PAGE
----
ELCs: THE GOOD, THE BAD AND THE UGLY
Cambodia works for economic and social gains
Many countries l ease out public land to companies to develop – for industry, mining, oil wells and other economic activities. Government and industry argue it is vital for national economies and economic development.
And it can often be controversial, raising protests from environmental groups or locals who may be adversely affected.
Few issues are as controversial or stir emotions in Cambodia as much as the Economic Land Concessions (ELCs) leased to companies to clear the land to develop industrial-scale agriculture and build local infrastructure for surrounding communities.
ELCs are meant to develop processing plants for local agricultural production or plant plantations for everything from cassava to oil palm to rubber.
But Prime Minister Hun Sen, with an eye on the 2018 election, on February 25 announced the government would claw back almost half the land for ELCs, to hand out to poor families. He gave no details of how the land would be reallocated.
“(A review) … is completely finished,” he said. “Now, only 1,090,000 hectares of land are allowed to remain for investment and almost a million hectares was taken back.”
Supporters say ELCs boost the economy and government revenue, create jobs and sustainable incomes in rural areas and develop infrastructure such as housing, roads, schools – tasks the government doesn’t have the money or the resources to do – and combat poverty.
“We make full use of the land,” Ith Nop, general manager of the Mong Reththy Group, the largest agro- industrial conglomerate in Cambodia and the fifth- largest in Southeast Asia, told Cambodia Business Review.
“We employ a huge number of local communities. We build roads etcetera, infrastructure. That’s part of the terms of our concession. But we need the help and cooperation of the local people. We need to get along with them, so we do our best. You cannot operate without them.”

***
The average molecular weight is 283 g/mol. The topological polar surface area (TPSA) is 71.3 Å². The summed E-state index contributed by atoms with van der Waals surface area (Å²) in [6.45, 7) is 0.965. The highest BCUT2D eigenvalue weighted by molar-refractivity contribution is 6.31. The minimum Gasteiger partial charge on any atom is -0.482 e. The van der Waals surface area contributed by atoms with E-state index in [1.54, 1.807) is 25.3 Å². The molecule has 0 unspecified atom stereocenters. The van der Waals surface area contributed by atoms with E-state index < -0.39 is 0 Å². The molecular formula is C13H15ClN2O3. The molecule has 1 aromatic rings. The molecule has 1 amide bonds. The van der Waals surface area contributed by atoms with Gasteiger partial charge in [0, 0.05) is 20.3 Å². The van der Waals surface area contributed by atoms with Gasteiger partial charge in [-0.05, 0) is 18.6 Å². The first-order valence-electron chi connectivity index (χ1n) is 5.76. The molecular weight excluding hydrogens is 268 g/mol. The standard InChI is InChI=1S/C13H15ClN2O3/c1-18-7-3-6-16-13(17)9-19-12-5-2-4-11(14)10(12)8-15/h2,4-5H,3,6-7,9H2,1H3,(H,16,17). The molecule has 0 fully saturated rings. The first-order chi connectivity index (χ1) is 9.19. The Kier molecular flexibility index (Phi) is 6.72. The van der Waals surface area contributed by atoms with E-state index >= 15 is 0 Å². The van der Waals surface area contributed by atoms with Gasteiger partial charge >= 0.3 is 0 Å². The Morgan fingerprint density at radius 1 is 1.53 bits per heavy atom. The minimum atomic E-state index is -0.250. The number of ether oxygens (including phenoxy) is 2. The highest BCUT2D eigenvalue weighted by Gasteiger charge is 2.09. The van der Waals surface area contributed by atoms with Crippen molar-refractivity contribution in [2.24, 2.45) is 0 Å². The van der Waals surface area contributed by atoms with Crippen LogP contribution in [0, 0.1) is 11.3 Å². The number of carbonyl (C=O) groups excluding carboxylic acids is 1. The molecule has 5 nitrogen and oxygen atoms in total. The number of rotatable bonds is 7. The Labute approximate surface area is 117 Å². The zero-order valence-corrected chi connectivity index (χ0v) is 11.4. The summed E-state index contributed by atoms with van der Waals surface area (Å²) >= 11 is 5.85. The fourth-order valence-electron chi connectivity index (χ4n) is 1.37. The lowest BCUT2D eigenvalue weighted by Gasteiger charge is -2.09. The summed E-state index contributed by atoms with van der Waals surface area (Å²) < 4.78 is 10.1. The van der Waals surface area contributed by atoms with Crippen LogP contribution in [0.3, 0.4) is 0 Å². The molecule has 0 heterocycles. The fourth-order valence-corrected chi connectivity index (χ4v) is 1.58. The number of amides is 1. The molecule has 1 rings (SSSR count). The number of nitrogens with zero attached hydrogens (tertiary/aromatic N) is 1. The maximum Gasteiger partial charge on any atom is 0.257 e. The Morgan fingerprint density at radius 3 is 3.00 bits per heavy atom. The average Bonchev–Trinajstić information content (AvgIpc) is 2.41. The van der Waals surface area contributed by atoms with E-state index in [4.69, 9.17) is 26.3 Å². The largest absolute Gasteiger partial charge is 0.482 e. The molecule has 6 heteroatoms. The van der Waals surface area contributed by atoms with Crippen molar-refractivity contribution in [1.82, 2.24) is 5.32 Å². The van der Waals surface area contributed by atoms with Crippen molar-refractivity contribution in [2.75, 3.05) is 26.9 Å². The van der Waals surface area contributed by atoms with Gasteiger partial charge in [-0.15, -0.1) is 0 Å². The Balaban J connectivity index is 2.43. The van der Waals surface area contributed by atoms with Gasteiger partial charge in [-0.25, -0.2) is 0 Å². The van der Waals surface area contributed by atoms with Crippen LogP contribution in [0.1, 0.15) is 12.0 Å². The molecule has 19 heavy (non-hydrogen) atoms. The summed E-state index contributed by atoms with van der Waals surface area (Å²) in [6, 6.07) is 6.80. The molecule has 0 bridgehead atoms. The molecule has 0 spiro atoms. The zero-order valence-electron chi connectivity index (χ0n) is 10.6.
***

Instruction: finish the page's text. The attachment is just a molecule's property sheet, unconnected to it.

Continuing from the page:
Critics say many ELCs displace impoverished locals, including tribespeople, hasten deforestation and destroy the environment. They say some concession-holders grab extra land, strip the concession of timber instead of developing it, or just sit on it speculating to selling out to another investor.
Rights group LICADHO estimates well over half a million people have been affected by land disputes involving ELCs since 2000, with thousands still unresolved.
“Each number represents a potentially ruined life, an individual who faces severe and long-term hardship,” says the group’s Naly Pilorge.
“Without land, they no longer have the means to provide themselves with the basic requirements for a decent life. The government must act now to end this epidemic of landgrabbing.”
Until recently, ELCs covered about two million hectares across the country.
The World Bank estimates about 80 percent of Cambodians live in rural areas, despite increasing urbanization fuelled by the country’s strong economic growth.
ELC’s are a key plank of the government’s economic development policy, using the private sector to help develop the economy and boost social development.
We make full use of the land. We need the help and cooperation of the local people. We need to get along with them. - Ith Nop
But stung by accusations of abuse by some concession-holders of the system, the government – which issues ELCs through the Agriculture Department – is now cutting back lease terms to 50 years from up to 70, or even 90, years, changing the terms of the lease.
Others are being downsized or having their leases revoked altogether.